These Digital Media Artists Are Worth Keeping On Your Radar

Digital artists use the virtual to seize the tangible and to create the original. Ready to discover this dialogue between the digital tools and the artistic approach?

The expression of digital art has taken many forms over the years, largely following the advancement of technology. However, one constant has been artists’ exploration of digital media as a form of expression, as they take advantage of various technologies and place them in dialogue with the history of fine art.

We talked to five young digital media artists who are creating mind-blowing work and are worth keeping on your radar. They discussed their cross-disciplinary approach and how the form of their art has changed over time.

Nicole Ruggiero

Nicole Ruggiero / Via

“I was really obsessed with video games and anime as a kid. Hero characters were always especially inspiring to me. I started drawing characters from video games and anime and got really into creating my own characters as well. I was mostly just drawing at first, and then doing digital painting in Photoshop. I started getting into 3D in 2015, and I’m still really invested in making characters, using them to express different emotions, moods, and concepts, and have created some 3D interactive art experiences (which are essentially games) as well. I honestly love the cross-disciplinary approach. Most of my work is based on the culture surrounding tech — whether it’s socializing through the metaverse, sharing memes and meme humor, or gender identity and video games, I just keep finding new topics that interest me.

“I think 3D work is kind of like a black box. Not many people know the work that goes into it. It becomes even more complicated when you start looking at VR work. Because of this, I think simple tools can come off as complex and it becomes difficult to distinguish what to value. Concept aside, it takes a bit of education on the techniques artists use to create their work to start allocating value. In the future, as technology like 3D, AR, VR, and AI continues to become more accessible, we will see a lot more of this type of work around in people’s homes, in digital frames, etc.”

Pinar Yoldas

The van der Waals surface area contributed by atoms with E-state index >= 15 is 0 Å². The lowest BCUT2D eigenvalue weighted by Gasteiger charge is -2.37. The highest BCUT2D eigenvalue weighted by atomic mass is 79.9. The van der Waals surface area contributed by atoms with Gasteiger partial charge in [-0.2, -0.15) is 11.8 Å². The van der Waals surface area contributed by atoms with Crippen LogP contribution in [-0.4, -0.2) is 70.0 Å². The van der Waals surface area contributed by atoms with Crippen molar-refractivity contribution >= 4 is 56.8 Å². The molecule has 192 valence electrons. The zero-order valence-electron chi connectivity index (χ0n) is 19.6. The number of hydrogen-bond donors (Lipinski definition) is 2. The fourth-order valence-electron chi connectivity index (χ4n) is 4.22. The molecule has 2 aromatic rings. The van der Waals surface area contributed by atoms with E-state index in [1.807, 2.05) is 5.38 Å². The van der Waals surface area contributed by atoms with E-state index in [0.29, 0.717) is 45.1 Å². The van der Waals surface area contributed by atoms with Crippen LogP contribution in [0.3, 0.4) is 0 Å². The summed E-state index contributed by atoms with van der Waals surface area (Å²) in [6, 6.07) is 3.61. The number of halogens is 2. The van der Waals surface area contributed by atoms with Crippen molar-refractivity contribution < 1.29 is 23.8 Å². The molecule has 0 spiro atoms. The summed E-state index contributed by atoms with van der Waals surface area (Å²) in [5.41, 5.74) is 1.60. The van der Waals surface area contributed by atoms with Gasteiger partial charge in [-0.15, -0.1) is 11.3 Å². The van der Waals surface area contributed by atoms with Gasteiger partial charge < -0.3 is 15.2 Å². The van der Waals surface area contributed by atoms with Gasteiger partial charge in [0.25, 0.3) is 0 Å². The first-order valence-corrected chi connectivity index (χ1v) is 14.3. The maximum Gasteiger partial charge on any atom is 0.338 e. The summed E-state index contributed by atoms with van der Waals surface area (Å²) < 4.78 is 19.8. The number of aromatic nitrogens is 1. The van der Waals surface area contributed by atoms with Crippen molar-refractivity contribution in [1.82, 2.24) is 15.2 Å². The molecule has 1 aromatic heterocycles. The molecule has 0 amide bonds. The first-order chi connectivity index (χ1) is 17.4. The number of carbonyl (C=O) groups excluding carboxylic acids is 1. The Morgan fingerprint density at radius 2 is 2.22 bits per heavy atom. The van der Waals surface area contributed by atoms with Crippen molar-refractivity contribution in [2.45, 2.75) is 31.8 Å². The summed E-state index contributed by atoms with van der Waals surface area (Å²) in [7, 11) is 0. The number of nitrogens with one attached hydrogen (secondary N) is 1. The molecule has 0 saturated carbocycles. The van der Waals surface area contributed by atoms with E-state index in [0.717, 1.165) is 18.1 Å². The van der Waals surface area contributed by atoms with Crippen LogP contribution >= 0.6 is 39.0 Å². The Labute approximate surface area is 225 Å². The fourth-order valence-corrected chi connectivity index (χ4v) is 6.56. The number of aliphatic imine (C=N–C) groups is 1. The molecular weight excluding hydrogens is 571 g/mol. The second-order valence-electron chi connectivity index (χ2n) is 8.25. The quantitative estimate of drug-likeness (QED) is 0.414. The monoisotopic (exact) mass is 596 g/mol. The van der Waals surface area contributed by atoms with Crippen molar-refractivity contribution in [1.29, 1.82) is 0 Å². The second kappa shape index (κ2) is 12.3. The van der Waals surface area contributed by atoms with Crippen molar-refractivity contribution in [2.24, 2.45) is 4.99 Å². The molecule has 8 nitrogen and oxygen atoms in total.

Pinar Yoldas / Via

“I started drawing super early, as in before I could speak, and made my first recognizable figures when I was 1.5 years old. I had a solo art exhibition when I was 5, which was on national news. I was really good at math and science so I attended a high school for gifted kids, where I represented my country in Chemistry Olympics. I have to say there was also a socio-cultural push toward not being an artist, and adults around me kept telling me that I would waste my academic brilliance if I stayed in the arts. At age 18, I decided to study architecture would be the best for me since it is a discipline where art, science, and tech converges. I think because I studied so many different things over the years and was exposed to so many influences my style kept changing. But one thing remained the same: my passion for drawing as a thought form.

“I call my approach infra-disciplinary, as in below/beyond disciplines. This is a time where a lot of disciplines blend into each other, and we have areas of study, such as neuroeconomics, ethnochoreology, psycholinguistics, and so on. ‘Working at the intersection’ involves being open to knowledge coming from multiple resources and always keeping your antenna on. Specifically with projects that involve biological sciences, I try to follow the latest publications on the subject and start correspondences with labs and scientists. It is a way of gathering knowledge of knowledge, harmonizing it, making outlines, and thinking: How do I convey all of this in a meaningful accessible way to the audience who may or may not be familiar with these topics already? In a way it is science communication, yes, but I am more interested in sculpting artistic experiences of high intellectual quality and affective substance.